In March of 2014, a California judge gave SolarCity and the U.S. Government until December of this year to finish the discovery process. In my view, this lawsuit is a clear misstep on several levels. When there is an ongoing Federal investigation against your company for essentially over-billing, you have to be very humble and cooperative. When you file a lawsuit against those that are investigating you for over-billing, and ask for even more money, you only motivate them to be extra-vigilant in their investigation. That sort of bravado usually doesn't end well.

SolarCity Keeps Borrowing Money

One July 25, 2014, SolarCity announced it has completed a third securitization deal where it has borrowed $201 million by issuing Class A and Class B notes to BofA Merrill Lynch. In November of 2013, it had borrowed $54.4 million from Credit Suisse. In April of 2014, it had borrowed $70.2 million, once again from Credit Suisse. Not surprisingly both Credit Suisse and BofA Merrill Lynch have lofty price targets for SolarCity. As everyone knows, if there is anything negative that comes out in the August 7, 2014 earnings report, the very same analysts may reduce their price targets, and may change their ratings. Nothing is constant.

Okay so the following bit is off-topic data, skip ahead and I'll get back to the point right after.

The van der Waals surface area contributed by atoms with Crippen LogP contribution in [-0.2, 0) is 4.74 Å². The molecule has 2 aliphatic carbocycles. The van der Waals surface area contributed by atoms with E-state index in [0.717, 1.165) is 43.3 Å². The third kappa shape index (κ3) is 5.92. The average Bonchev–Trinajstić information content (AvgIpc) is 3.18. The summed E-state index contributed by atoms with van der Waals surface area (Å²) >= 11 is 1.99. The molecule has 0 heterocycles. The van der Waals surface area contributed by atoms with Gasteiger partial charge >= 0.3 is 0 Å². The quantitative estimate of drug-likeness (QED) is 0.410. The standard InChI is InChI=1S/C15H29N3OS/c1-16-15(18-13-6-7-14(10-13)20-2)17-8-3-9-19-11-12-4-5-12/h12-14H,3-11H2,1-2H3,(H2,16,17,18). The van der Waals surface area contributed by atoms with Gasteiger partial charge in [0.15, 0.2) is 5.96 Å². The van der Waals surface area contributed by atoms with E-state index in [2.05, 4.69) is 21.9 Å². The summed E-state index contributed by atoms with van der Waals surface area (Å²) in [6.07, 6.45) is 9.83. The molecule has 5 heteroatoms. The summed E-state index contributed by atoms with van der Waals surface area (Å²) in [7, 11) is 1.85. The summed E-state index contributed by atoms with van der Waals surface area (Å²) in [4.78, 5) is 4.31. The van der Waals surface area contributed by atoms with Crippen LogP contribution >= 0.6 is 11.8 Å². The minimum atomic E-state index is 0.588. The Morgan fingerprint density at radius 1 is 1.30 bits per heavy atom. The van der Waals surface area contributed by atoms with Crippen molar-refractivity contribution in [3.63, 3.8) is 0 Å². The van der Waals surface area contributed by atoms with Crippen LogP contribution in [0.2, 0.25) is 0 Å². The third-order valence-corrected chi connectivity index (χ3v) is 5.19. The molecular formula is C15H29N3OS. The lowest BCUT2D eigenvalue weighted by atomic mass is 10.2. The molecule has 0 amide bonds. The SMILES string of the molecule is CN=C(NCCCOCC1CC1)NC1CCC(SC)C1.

Here is how the securitization works. SolarCity essentially bundles a pool of solar systems, related leases and power-purchase agreements, then sells it to investors. Unlike mortgages, there is no insurance for this type of transaction. If investors don't get their money back, specifically the Class A notes, it would allow investors to go after the underlying assets that SolarCity used to secure the notes. The economy would not take a hit in that scenario, but SolarCity and its investors probably will. As noted in my previous article, the Silevo project will take 2 years to complete. It will require an additional 3,300 employees, and is projected to cost $750 million. The money it has borrowed thus far is nowhere near what it needs.


There are lots of challenges facing SolarCity, and all of those challenges may negatively impact the stock price. The company is unprofitable, and won't be profitable even next year. It is going through a Federal investigation. It has several lawsuits to contend with, yet it is piling up massive amounts of debt. It has tough competitors, including First Solar (NASDAQ:FSLR), SunPower Corporation (NASDAQ:SPWR), and others. All of this during a time when residential Federal tax credits for having solar-electric systems will be slashed to 10% from 30%, and SolarCity's imported panels from China will be facing tariffs.